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... they seem about to find him out, to drop his guard and display a discomfiting degree of vulnerability. That faltering charisma, expertly rendered, also serves to repel and attract the reader. Danny Miller, the character at the heart of Border Crossing, is a direct descendant of Billy Prior, down to the inappropriately boyish name. Danny can no longer lay claim to that name, however. As a boy, he was ...

A Very Modern Man

Edmund Gordon: William Boyd

8 March 2012
Waiting for Sunrise 
by William Boyd.
Bloomsbury, 368 pp., £18.99, February 2012, 978 1 4088 1774 2
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... about Oxford and London with the likes of Cyril Connolly and Henry Green, reports on the Spanish Civil War from Barcelona (where he gets drunk with Hemingway), is recruited to Naval Intelligence by Ian Fleming and dispatched to Portugal to spy on the Duke and Duchess of Windsor, becomes a prisoner of war in Switzerland, takes a job running an art gallery in New York (which brings him into contact ...

Inside the Barrel

Brent Hayes Edwards: The French Slave Trade

10 September 2009
Memoires des esclavages: la fondation d’un centre national pour la memoire des esclavages et de leurs abolitions 
by Edouard Glissant.
Gallimard, 192 pp., €14.90, May 2007, 978 2 07 078554 4
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The French Atlantic Triangle: Literature and Culture of the Slave Trade 
by Christopher Miller.
Duke, 571 pp., £20.99, March 2008, 978 0 8223 4151 2
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... Taubira or the debates it has brought about in Britain or the United States; it’s hard, too, to imagine Toni Morrison or Caryl Phillips being asked to take charge of such matters. As Christopher Miller points out in The French Atlantic Triangle, in France ‘literature was one of the most important battlegrounds for the debate on slavery.’ But in spite of the wealth of scholarship on the Atlantic ...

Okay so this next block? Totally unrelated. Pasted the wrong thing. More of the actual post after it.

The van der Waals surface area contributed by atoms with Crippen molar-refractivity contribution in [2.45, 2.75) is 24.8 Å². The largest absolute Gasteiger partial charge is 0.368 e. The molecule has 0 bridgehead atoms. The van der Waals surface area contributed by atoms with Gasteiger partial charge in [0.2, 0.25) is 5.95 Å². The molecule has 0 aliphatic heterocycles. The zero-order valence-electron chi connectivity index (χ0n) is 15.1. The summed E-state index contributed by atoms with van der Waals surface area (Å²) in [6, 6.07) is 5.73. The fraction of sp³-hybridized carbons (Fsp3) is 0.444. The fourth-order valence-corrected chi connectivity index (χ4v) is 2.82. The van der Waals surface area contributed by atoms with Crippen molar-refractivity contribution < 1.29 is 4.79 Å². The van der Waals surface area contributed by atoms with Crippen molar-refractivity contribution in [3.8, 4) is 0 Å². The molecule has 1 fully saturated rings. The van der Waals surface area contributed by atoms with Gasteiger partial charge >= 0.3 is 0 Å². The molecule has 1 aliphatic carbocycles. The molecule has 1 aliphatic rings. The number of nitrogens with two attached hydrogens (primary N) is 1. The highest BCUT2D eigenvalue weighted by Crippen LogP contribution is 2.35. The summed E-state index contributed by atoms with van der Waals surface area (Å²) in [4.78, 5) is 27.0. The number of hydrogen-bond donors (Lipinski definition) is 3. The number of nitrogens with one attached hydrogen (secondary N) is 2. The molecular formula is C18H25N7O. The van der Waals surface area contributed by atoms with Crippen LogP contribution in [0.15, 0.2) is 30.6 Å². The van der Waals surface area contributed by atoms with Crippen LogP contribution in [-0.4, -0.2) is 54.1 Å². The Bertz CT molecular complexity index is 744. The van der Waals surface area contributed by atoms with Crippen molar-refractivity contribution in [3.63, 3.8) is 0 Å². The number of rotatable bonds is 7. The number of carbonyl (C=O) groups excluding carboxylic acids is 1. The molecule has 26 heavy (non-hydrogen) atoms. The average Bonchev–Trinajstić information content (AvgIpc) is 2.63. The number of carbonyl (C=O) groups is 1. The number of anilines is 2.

9 October 1986
High, Wide and Handsome. Ian​ Botham: The Story of a Very Special Year 
by Frank Keating.
Collins, 218 pp., £10.95, June 1986, 0 00 218226 2
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... If that failed, he could turn on his slow Chinaman, which he bowled better than anyone else in the world. After Sobers, who? Some Australians who grew up when I did argue with some force for Keith Miller. As Frank Keating’s book proves, however, Miller can quickly be rejected for second place. It goes, unquestionably, to Ian Botham. Indeed in one crucial respect, Botham beats even the great Sobers ...


Frank Kermode: Being a critic

27 May 1999
... held court, and be as submissively impressive as possible. Almost three hundred years later, though sadly not for very long, you could make your way to the Pillars of Hercules in Greek Street, where Ian Hamilton, editor of the New Review, was usually to be found. The suppliants, mostly young men not then long out of the universities, have very properly combined to congratulate the sage or gaffer on ...


Adam Mars-Jones

21 September 1995
by Gordon Burn.
Secker, 231 pp., £14.99, August 1995, 0 436 20059 7
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... of the universe. The narrator is a journalist in his fifties, writing exploitative human-interest pieces, preferably with a direct link to violent crime, for a tabloid newspaper. His name is Norman Miller, but its similarity to Norman Mailer’s no longer gives him the pleasure it did when his pretensions, if not his values, were higher (an encounter with Mailer at the time of the Foreman-Ali fight in ...

This Charming Man

Frank Kermode

24 February 1994
The Collected and Recollected Marc 
Fourth Estate, 51 pp., £25, November 1993, 1 85702 164 9Show More
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... as artist and as editor, and above all his charm. He edited, at various times, Vogue and Tatler, and the Sunday Times Colour Supplement, as well as supplying pocket cartoons for several dailies. Karl Miller, who knew him well both at Cambridge and in London, describes Boxer in his autobiography as ‘both Figaro and the Count’, which may suggest not a blend of patrician wilfulness and backstairs ...

Short Cuts

Thomas Jones: Basingstoke’s Paisleyite

21 April 2005
... of only a handful of mainland MPs who have consistently opposed the sell-out to terrorism in Northern Ireland’). He resigned from the Conservative Party in October 2002 so that he could stand for Ian Paisley’s DUP in Lagan Valley in the 2003 Northern Ireland Assembly elections. He didn’t win. In December last year, still Basingstoke’s MP, he joined the DUP anyway, which caused some ...